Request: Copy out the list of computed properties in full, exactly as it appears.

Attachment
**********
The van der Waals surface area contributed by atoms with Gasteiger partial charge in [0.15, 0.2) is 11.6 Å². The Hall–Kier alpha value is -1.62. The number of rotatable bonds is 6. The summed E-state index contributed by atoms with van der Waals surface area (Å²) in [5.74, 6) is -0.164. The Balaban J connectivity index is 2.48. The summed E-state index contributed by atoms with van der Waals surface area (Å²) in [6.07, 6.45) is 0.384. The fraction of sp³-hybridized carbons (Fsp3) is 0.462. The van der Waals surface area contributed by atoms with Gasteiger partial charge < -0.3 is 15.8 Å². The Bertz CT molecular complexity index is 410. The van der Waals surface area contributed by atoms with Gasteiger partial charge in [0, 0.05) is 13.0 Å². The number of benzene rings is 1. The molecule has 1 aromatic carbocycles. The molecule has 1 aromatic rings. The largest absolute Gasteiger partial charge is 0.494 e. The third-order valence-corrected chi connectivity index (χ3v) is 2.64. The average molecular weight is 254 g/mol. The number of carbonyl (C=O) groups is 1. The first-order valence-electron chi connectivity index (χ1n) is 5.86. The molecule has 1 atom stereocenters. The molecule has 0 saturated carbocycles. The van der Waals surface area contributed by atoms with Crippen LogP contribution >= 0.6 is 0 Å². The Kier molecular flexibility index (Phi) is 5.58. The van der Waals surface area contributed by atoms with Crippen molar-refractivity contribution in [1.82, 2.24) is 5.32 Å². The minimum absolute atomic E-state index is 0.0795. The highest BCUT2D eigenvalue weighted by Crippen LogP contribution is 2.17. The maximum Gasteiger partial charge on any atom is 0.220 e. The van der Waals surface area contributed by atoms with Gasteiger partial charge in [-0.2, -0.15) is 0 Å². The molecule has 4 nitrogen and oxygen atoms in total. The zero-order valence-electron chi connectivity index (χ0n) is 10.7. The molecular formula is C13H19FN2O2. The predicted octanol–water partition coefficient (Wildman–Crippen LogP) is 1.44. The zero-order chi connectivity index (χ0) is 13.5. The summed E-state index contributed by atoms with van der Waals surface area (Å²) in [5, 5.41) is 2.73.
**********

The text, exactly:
The van der Waals surface area contributed by atoms with Gasteiger partial charge in [0.15, 0.2) is 11.6 Å². The Hall–Kier alpha value is -1.62. The number of rotatable bonds is 6. The summed E-state index contributed by atoms with van der Waals surface area (Å²) in [5.74, 6) is -0.164. The Balaban J connectivity index is 2.48. The summed E-state index contributed by atoms with van der Waals surface area (Å²) in [6.07, 6.45) is 0.384. The fraction of sp³-hybridized carbons (Fsp3) is 0.462. The van der Waals surface area contributed by atoms with Gasteiger partial charge < -0.3 is 15.8 Å². The Bertz CT molecular complexity index is 410. The van der Waals surface area contributed by atoms with Gasteiger partial charge in [0, 0.05) is 13.0 Å². The number of benzene rings is 1. The molecule has 1 aromatic carbocycles. The molecule has 1 aromatic rings. The largest absolute Gasteiger partial charge is 0.494 e. The third-order valence-corrected chi connectivity index (χ3v) is 2.64. The average molecular weight is 254 g/mol. The number of carbonyl (C=O) groups is 1. The first-order valence-electron chi connectivity index (χ1n) is 5.86. The molecule has 1 atom stereocenters. The molecule has 0 saturated carbocycles. The van der Waals surface area contributed by atoms with Crippen LogP contribution >= 0.6 is 0 Å². The Kier molecular flexibility index (Phi) is 5.58. The van der Waals surface area contributed by atoms with Crippen molar-refractivity contribution in [1.82, 2.24) is 5.32 Å². The minimum absolute atomic E-state index is 0.0795. The highest BCUT2D eigenvalue weighted by Crippen LogP contribution is 2.17. The maximum Gasteiger partial charge on any atom is 0.220 e. The van der Waals surface area contributed by atoms with Gasteiger partial charge in [-0.2, -0.15) is 0 Å². The molecule has 4 nitrogen and oxygen atoms in total. The zero-order valence-electron chi connectivity index (χ0n) is 10.7. The molecular formula is C13H19FN2O2. The predicted octanol–water partition coefficient (Wildman–Crippen LogP) is 1.44. The zero-order chi connectivity index (χ0) is 13.5. The summed E-state index contributed by atoms with van der Waals surface area (Å²) in [5, 5.41) is 2.73.